SOMEBODY SOMEDAY (2001)
- Extract 1
A TROUBLED GIBBON
In Berlin, after
a gig, I find myself getting a little too close for comfort
to Robbie's private life ...
Front row girls
'Welcome to the world of water,' says Rob, with a smile. To
the left of the little corridor from the door there's a group
of armchairs around a low coffee table. A sideboard laden with
Evian, Coke and other soft drinks stands against the wall. Rob
seems thoroughly relaxed tonight. But he didn't enjoy the gig,
he says, didn't think it was as good as Hamburg.
He and David are already engaged in a fast Uno two-hander, throwing
down the Action, Reverse and Skip cards in their well-worn routine.
'I thank you,' says Rob as he wins a round. Eventually David
is out and Josie and Marv join in. Josie's laughing because
some fan outside was hassling Franksy for an idea of where Robb-ieeeee
was going next. 'Oh ple-e-e-ease,' she begged, 'can you give
us a tip?' 'Don't wipe your arse with a broken bottle,' was
Franksy's growled reply.
Rob, ever bright and restless, hurries
the game along, calling out your name if you're more than a
second behind the hand. 'David!' 'Mark!' 'Marv!' But he's patient
as well. There's a wanting-to-be-kind, Better Man side of him,
but he's still the Prince. 'Open that window for me, would you,
David?' he asks. At other times he breaks off to sing snatches
of his own songs. Then he suddenly looks round at you and smiles,
for no discernable reason.
A little later we're joshing around. I'm telling David and Josie
that they remind me, as they stand on the edge of the stage
night after night, dancing along to Rob's songs, of characters
in Winnie the Pooh. Big bald David, in his loose Nelson Mandela
style shirt, comparatively tiny Josie boogying along beside
him - what are they? Pooh and Piglet, something like that (though
I don't say that now).
'And me?' asks Rob.
'No, you're more Jungle Book.'
'What am I? A troubled gibbon.' He laughs loudly.
It's two in the morning but there are still some fans in the
downstairs bar. Drinking tea at a table by the door are Marlene
and Haydee, from Rostok on the Black Sea. Marlene, with a ginger
mop and almond eyes, is a student. Her friend in black, with
long dark hair and a big, strangely mobile mouth, has finished
school and is waiting to go to university. They were both in
the front row at the gig, Haydee standing out from the crowd
with her Draculine good looks. Face to face, they are not just
dumb beauties; they both have good English and are bright and
articulate. They were only young when the wall came down, they
tell me, so don't remember much about the old East Germany.
But it wasn't so bad in the old days, Haydee insists. Everyone
had a job.
Suddenly Jonah has appeared. He raises
his eyebrows at me (I'd said I was going to bed) and starts
offering drinks all round. But the girls are driving back to
Rostok tonight, so they're only having tea. 'Keep that chair
for me,' says Jonah.
When he sits down the conversation becomes altogether more stilted.
'How many men have you got in your cellar?' he asks Haydee.
She giggles and looks rapidly between her friend and me. Is
this supposed to be a joke, a chat-up line, or what?
After a few minutes of this Jonah's mobile rings. He gets up
and steps outside. An earnest conversation is going on, clearly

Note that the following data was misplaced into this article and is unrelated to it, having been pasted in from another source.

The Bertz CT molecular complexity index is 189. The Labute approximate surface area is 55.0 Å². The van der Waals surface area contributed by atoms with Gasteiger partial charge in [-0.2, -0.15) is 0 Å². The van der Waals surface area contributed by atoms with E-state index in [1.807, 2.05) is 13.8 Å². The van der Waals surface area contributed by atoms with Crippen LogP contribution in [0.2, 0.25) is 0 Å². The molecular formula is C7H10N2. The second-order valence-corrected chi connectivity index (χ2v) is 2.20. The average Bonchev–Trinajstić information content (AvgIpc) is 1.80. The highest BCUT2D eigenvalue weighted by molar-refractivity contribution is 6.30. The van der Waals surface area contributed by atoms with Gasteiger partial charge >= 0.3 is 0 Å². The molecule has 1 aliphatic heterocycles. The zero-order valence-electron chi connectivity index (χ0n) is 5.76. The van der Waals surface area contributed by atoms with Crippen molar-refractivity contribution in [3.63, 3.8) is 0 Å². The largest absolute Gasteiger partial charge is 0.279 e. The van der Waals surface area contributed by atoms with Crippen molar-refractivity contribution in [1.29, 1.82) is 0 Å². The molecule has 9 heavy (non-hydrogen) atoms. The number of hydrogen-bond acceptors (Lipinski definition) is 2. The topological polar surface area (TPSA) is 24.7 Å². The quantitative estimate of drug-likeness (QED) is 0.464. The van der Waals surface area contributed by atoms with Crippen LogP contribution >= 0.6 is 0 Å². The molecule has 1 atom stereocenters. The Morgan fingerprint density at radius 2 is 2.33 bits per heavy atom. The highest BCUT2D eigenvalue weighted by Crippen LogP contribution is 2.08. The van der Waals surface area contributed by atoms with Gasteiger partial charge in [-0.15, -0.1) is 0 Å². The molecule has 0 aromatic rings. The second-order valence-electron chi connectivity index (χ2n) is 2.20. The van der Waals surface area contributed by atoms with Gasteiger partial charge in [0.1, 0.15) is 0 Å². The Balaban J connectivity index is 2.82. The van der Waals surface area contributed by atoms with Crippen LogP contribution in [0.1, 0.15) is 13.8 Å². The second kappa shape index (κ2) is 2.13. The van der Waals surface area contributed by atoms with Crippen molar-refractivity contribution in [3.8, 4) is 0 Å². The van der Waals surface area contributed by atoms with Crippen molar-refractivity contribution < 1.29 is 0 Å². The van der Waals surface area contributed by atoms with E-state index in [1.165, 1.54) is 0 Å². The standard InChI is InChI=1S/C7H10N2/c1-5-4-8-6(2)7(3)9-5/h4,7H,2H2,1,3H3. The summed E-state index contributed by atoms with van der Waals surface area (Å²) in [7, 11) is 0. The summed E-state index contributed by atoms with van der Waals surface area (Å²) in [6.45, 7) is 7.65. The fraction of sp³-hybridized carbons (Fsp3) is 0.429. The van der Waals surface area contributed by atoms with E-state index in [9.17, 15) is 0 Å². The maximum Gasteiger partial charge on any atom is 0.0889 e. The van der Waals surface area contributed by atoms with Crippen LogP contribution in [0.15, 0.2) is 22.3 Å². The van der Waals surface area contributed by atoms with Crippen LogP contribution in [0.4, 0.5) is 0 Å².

about the girls. He comes back in and sits down, a broad, slightly
nervous smile under his moustache. 'D'you like cards?' he asks
them. There's a card game going on upstairs and they want one
more player. But only one. Would Haydee perhaps be interested?
Haydee giggles fetchingly. No, no, she's quite happy down here
with her friend, she says. Jonah's concerned that she's not
quite getting his drift. The person he works for would like
to play Uno with her. Haydee laughs. 'Oh no, I don't think I
want to play Uno. It's a kids' game, isn't it?'she says.
'You don't have to play Uno,' says Jonah. 'Are they stupid?'
he mutters under his breath, as his mobile rings again. This
time the conversation round the corner is both more hushed and
more earnest. The girls fully understand what's on offer. They
wouldn't mind going up to meet Robbie, but Haydee doesn't want
to go alone with Jonah.
He reappears, still on the phone. He's telling whoever's on
the other end that he will be back shortly. 'Accompanied,' he
A minute later and Marv appears. He's altogether more direct.
'You know who we work for, don't you?' he says. This person
would be very happy to see Haydee in his room.
'This person,' adds Jonah, 'is someone whose gig you've recently
been to see.' He nods meaningfully.
'Oh,' says Haydee with a laugh. 'Michael Jackson!'
The two security men exchange exasperated looks, then Jonah
turns his biggest smile back on Haydee. Look, why doesn't she
just come up and see who they're talking about. They can both
go, and then one can stay and play cards and the other can come
with them. Him and his colleague.
The girls are not going to be split up and even together they're
not going anywhere with Marv and Jonah. 'We'd go up with you,'
they say. And foolishly, liking and feeling concerned for them,
We go up in the lift, an awkward
fivesome. Along the corridor, Jonah knocks on Rob's door. A
muffled 'come in' and Jonah ushers us through. Rob is there,
alone, at the end of the short corridor into the main suite.
He sees us, a crowd of people he hasn't asked for, and is suddenly
'I'm sorry,' he mutters, 'too many people.'
But he doesn't scream at us, he's polite as ever.
'Good night,' he adds.
We back out and troop down to the bar. When the girls have left,
over another vodka Jonah is philosophical. It was a fuck-up,
basically. But you learn in these situations to pick yourself
up, dust yourself down and carry on for another day.
A little later Marv appears. It's OK, he says. He's been talking
to Rob about it and the boss thought it was quite funny.